My life or my baby: Woman faced with agonising choice has defied doctors to give birth to a miracle baby

A woman who could have DIED if she fell pregnant, has defied doctors and given birth to a MIRACLE son.

Nicola Granger, 35, from Rugby, Warks, was stuck in an agonising catch-22 which meant she risked her own life if she wanted to have a healthy baby.

Miracle Baby Nicky Granger

It’s a miracle: Mum, Nicola Granger, risked her own life so that she could have a baby

Nicola, who suffers from severe epilepsy, claims she was told by doctors she would never be able to have children, as the crucial medication she takes would put her unborn child at risk of life-threatening diseases.

In a cruel twist of fate, if Nicky tried to come off the medication she could have faced returning to the 200 life-threatening fits she suffered as a teen every single day.

Proud parents: Nicky and her husband, Nathan, with their bundle of joy, James

Brave Nicky and her husband Nathan desperately wanted a child and spent 14 years agonising over the decision.

But the broody mum’s desire for a child was so strong, she found a team of pioneering doctors who were prepared to support her through her pregnancy, while she still took her life-saving medication.

Miracle Baby Nicky Granger

Despite suffering fro epilepsy, Nicky managed to give birth to a healthy baby boy

Nathan and Nicky tentatively decided to let  nature take its course and eight weeks ago Nicky miraculously gave birth to the healthy baby she always dreamed of.

Dental nurse Nicky, who is the proud mum to eight-week-old James, said: “I can’t believe I’ve got a perfect baby after years of being told it wouldn’t be possible.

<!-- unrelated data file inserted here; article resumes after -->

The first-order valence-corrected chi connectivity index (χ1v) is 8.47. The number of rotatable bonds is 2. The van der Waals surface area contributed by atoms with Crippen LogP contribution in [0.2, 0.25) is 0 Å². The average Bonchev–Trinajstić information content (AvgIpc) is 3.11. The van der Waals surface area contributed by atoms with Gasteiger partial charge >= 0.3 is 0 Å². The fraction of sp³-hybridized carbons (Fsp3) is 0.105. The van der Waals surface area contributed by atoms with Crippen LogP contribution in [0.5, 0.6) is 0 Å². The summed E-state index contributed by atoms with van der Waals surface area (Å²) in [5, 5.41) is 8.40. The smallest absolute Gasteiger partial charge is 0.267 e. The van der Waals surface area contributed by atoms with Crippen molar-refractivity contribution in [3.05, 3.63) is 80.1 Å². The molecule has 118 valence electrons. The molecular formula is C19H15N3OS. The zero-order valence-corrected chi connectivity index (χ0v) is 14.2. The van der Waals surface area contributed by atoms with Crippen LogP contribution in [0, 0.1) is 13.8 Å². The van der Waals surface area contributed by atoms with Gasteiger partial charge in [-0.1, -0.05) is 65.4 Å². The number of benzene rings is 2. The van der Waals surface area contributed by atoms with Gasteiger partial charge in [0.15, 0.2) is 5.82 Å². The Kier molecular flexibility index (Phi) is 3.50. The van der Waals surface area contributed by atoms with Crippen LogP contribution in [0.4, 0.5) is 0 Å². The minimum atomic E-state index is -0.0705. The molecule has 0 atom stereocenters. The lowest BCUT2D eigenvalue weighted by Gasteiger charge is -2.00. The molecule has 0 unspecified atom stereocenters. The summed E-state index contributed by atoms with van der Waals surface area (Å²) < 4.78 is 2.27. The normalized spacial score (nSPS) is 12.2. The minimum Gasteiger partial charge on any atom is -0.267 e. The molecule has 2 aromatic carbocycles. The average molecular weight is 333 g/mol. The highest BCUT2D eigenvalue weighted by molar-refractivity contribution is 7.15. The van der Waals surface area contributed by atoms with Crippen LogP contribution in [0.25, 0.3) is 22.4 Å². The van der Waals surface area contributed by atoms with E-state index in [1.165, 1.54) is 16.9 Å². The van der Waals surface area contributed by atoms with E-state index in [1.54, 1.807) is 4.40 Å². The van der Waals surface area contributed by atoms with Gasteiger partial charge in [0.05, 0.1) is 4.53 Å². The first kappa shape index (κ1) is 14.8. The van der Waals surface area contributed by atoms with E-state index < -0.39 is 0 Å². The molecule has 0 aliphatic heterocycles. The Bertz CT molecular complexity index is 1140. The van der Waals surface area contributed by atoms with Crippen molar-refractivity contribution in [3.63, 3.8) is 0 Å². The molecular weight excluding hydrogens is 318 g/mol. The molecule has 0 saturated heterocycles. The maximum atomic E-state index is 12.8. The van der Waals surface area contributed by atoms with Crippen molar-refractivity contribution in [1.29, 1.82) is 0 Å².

Miracle Baby Nicky Granger

The happy couple after their miracle baby, James, was born


“We were faced with a horrible catch 22 of risking my health or his and so now he’s healthy and happy it’s like a little miracle.”

Since being diagnosed with epilepsy aged just eight, Nicola has had to take a catalogue of daily medication to keep her condition under control.

Until she was 15 she was plagued with 200 fits a day and she still bears the scars on her face and body from falling during the life-threatening episodes.

Despite her epilepsy being under control, doctors had always warned Nicola that she if she fell pregnant, the medication would put her unborn baby at risk of conditions such as spina bifida.

But this left her and husband Nathan, 38, and engineer, facing an agonising choice: they wanted to have a family but knew that the end of the medication would mean the end of safety for Nicola.

The couple had to endure years of desperately wanting a family of their own as they saw their friends have baby after baby.

But in 2013 they turned to doctors at University Hospitals Coventry and Warwickshire who offered them hope of a child, thanks to a pioneering research programme for epileptic mums-to-be that would allow her to stay on her medication.

Nicola and Nathan decided the risk was worth it and at 37 weeks, on August 18, the team delivered baby James by caesarean section.

Midwife Debbie Bullen said: “It is great to hear that James is doing well.

“We understood her epilepsy and could answer questions as a multidisciplinary team, relative to her care.

“Women like Nicky are helping to guide the future clinical practice of women with epilepsy.”

Although Nicola and Nathan were faced an anxious wait after James was born to make sure that he was healthy, they were overjoyed to find that he was given the all-clear by doctors.

Nicola said: “We believed that nature should take its course and were so happy, as well as surprised, when I fell pregnant within six weeks.

“Every check-up I had I was worried that we were going to find out something was wrong.

“But I had a trouble-free pregnancy and we just can’t believe how lucky we are.

“Without the help from the doctors and midwives I’m not sure we would have done it.

“We were being monitored very closely and were reassured constantly about treatment, progress and points of contact if there were any concerns.

“For years we were told that it wasn’t possible for me to have a child safely and the risks of falling pregnant would just be too great.

“Anything could have happened if I had come off the medication that controls my epilepsy – the likelihood is that I would have started fitting again.

“If the fit goes on for a long time, and my brain is starved of oxygen, it could be a fatality and doctors always said that it would harm my baby if I stayed on them.

“But if we had followed that advice we would still have been a family of two and not three.

“It’s a miracle.”

ENDS